So when they decided to make a book, it wasn’t a simple scrapbook. They ditched the customary print-on-demand options and instead sought a company that could help them print a tactile, high-end book without the need for a publisher. They learned about printing, binding and cargo-shipping in order to complement their already honed skills in design, layout and writing. When all was thoroughly researched, Allen opened a Kickstarter fund to raise $28,500 so he could print 750 copies of an artistically designed and shot, museum-quality book he titled The Alinea Project. In one month, in April 2014, he had over $42,000 to produce an account of his foray into molecular gastronomy.
The Hembergers sent the first three copies to Alinea. The next day, Nick Kokonas called with a job offer.
The proposal was loose: Find creative ways to use their artistic skills with the restaurant group, which now comprises six, and soon to be seven, very different restaurants. They could design, photograph, videotape, publish or do whatever they deemed interesting. The couple freelanced projects from teaser videos to menu, label, logo and website design until the team at Alinea said the time was right for the Hembergers to quit their film jobs, move to Chicago and become the group’s new directors of media and publishing.
A happy hiccup nearly derailed them — a baby daughter named Miramar — but Kokonas offered options to work from home, set up a crib in the office or whatever it took to help the couple achieve a favorable work-life balance.
“It was the flexibility of the job that I found really appealing,” Sarah recalls, noting she has since become a superfan in her own right.
Once the Hembergers had settled in Chicago, Kokonas revealed he had long wanted to create a cocktail book — but not a tiny bar manual as sits on every home bar cart and liquor cabinet. He wanted a giant, stunning coffee-table book that would capture the drama of The Aviary’s menu, but he knew typical publishers wouldn’t spend the money or time on such an enterprise.
The Hembergers were up for the challenge.
Allen tackled the photography and writing while Sarah designed, worked on layouts and illustrated emoji versions of the bar and the cocktails. They learned how to write recipes and sharpened their bartending skills. They shot and reshot 10,000 photos until they captured each drink. It took two years to complete the book, and at the end they ordered an initial run of 30,000 copies, which quickly sold out. The group has since printed another 40,000 that retail for $85 — or $135 for the reserve edition that “comes enclosed in a custom-designed, display-worthy clamshell case” — on theaviarybook.com.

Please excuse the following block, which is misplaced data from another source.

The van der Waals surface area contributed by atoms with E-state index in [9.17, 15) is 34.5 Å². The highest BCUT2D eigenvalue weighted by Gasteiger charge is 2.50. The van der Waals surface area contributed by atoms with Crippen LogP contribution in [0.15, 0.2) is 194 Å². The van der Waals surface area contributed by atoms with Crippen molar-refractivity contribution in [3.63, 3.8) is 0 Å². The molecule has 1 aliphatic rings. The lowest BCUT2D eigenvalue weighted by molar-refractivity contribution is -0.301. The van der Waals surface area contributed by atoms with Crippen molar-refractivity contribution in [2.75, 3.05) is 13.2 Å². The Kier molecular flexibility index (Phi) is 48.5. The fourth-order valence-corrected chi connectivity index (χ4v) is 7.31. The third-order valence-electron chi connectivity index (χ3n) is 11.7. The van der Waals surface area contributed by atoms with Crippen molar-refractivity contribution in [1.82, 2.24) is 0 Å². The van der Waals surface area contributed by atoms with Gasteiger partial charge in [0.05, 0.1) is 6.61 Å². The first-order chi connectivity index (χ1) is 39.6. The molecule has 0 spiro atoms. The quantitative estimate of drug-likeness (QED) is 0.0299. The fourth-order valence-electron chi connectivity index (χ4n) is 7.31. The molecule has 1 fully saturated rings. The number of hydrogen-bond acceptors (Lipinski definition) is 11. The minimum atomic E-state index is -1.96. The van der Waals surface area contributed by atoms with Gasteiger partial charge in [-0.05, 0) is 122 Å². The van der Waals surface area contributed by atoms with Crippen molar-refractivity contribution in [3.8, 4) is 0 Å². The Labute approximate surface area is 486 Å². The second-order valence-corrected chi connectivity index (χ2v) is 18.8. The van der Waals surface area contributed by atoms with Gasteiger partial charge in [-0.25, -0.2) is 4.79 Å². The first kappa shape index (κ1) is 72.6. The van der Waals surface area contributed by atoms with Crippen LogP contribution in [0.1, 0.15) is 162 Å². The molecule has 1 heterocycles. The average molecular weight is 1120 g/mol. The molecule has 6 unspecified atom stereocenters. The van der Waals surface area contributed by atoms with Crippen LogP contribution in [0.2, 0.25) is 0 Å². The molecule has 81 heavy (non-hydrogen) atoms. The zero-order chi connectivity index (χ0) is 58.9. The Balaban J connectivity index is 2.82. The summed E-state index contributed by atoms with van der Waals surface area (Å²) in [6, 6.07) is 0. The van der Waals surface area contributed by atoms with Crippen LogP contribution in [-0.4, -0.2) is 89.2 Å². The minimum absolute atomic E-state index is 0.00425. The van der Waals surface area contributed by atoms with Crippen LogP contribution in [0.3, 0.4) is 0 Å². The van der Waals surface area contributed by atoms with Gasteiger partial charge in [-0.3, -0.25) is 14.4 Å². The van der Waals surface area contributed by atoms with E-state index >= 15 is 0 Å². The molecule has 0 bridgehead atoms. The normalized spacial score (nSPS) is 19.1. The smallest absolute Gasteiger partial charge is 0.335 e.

As for the recipes themselves, many are a bit out of reach for your average home mixologist — unless one has access to equipment like an immersion circulator, a smoking gun, a carbonation device, a cotton-candy machine and a volcano vaporizer. But with the right ingredients, some ingenuity and a bit of free time, the other cocktails are crazy but possible.
Yet the goal of The Aviary Cocktail Book might not be to recreate each recipe as much as to encourage readers to think like chefs and bartenders.
“One of my favorite cocktails in the book is . . . very boring-looking,” Allen says. “It’s brown liquid and served in a giant plastic bag. At the table they cut the bag open and pull the drink out. The drink is good, but what’s amazing is when you cut the bag open, the thing you smell is this incredible aroma of oats and cinnamon and brown sugar and allspice. Most people are like, ‘that smells amazing, what is that?’
“It’s the smell when you rip open a bag of Quaker Instant Oatmeal. . . . Some chef woke up and ripped open a bag of oatmeal and was half-awake and had to go to work and was like, ‘This is an amazing smell. How do I give someone this experience?’”
The Hembergers have started thinking that way, too. Allen even published a cocktail recipe of his own in the newly released The Aviary: Holiday Cocktails booklet. The 100-page guide features approachable cocktails like a key-lime-pie mimosa, a cider margarita and a pumpkin royal fizz. They’re now at work on a summer cocktail handbook for home cooks — another outlet for their “hard-earned knowledge,” Sarah explains.
They’re also busy with a laundry list of other projects. In July the Alinea group launched the St. Clair Supper Club, which offers a retro spin on classic Midwest dishes like prime rib and grasshopper pie. The restaurant’s casual vibe is a far cry from the highbrow Alinea, but the throwback style had Sarah jazzed.
“The design work for this is one of the most fun projects I’ve done,” she says, noting the website’s satirical, mid-’90s, HTML2 style. “Most of the others are fine dining and buttoned-up, but this is very personality driven.”
When we tour the St. Clair Supper Club days after its opening, the chef stops Allen to chat about how the Oysters Rockefeller will appear at the next day’s photoshoot and to ask which sauce will look best on the prime rib.
The interaction is indicative of the Hembergers’ role within the restaurant group. While they’re not chefs or bartenders, their creative opinion is appreciated across nearly all facets of daily operations. And they encourage feedback on their own work from the culinary staff. It is, as Allen calls it, a “democratic creative environment,” but they’re careful to point out that creativity — for them or the chefs — isn’t just a string of wacky ideas. It takes persistence, collaboration, enthusiasm and time. And for them to stay happy in the job, and for the job to stay happy with them, they’re constantly pushing themselves.
“Part of Nick’s entrepreneurial spirit has ingrained in us to ask, ‘What can we build on our own?’” Sarah says.
What they will build on their own remains a question mark. Perhaps a children’s book. Or an art gallery. Until then, they’re toasting to the curious route with an outrageous cocktail.
Tara Hunt McMullen is a freelance writer and former associate editor of this magazine.